BlackBerry's new phone is a sales dud and the company's overall numbers are horrible. Last decade's must-have device at places like my previous employers is now unwanted. Forget the "Market Ticker" rave reviews of the Z10. Most smartphone users aren't hard core tech heads. They don't need an engineer's dream product because they really only care about texting LOLcat pics to friends.
Harvard plans to raise a record amount for its endowment. These things are planned years in advance but I can't help wonder about ulterior financial motives. The student loan bubble is bound to burst and upper-income parents will eventually tire of paying full tuition so low-income students can receive merit-based subsidies. Yes, folks, snobbery really does rule at these types of schools. The Ivys and other elite schools need to move fast to digitize their best courses and brand them for online distribution because the MOOC revolution is going to destroy most colleges' business models. The top-rung schools can survive if they focus on STEM laboratory work that can't be executed online.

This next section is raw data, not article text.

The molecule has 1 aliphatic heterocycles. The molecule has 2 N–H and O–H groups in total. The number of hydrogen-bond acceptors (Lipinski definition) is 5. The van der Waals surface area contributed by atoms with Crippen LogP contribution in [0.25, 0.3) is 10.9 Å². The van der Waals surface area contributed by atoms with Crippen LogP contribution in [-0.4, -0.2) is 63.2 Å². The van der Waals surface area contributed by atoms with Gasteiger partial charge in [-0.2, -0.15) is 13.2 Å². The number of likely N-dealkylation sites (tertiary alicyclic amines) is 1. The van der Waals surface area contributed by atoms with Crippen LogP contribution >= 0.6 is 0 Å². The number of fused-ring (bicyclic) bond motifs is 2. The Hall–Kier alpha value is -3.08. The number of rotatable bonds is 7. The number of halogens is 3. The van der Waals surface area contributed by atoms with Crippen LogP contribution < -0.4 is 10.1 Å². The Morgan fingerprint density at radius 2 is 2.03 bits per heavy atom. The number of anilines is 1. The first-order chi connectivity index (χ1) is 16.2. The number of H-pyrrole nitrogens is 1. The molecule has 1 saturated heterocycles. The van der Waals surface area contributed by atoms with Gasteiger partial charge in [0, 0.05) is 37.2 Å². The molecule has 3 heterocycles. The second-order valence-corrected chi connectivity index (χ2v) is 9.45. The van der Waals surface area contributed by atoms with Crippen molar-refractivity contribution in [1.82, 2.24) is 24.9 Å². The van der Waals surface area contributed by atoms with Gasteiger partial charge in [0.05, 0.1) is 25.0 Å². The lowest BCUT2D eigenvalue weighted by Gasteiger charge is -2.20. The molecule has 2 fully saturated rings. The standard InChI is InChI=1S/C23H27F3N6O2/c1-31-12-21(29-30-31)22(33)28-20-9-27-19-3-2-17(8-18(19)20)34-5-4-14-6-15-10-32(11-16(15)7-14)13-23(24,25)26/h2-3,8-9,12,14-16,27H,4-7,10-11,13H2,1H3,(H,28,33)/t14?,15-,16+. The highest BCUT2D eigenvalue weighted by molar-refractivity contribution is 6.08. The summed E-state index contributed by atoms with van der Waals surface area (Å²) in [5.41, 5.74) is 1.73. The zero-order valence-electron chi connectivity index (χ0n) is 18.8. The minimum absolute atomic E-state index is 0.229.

The local tech community lends a hand to civic life through the San Francisco Citizens Initiative for Technology and Innovation. It's cool that techies want to reinvigorate education but redesigning K-12 curriculum needs to accommodate the MOOC revolution. See my rant about Harvard just above. Otherwise, we'll end up with a bunch of unionized teachers sitting around on their larded posteriors while their motivated students zip ahead through self-paced online courseware. Students can learn most of what they need online at home and commute to a magnet school once or twice a week to do STEM lab work.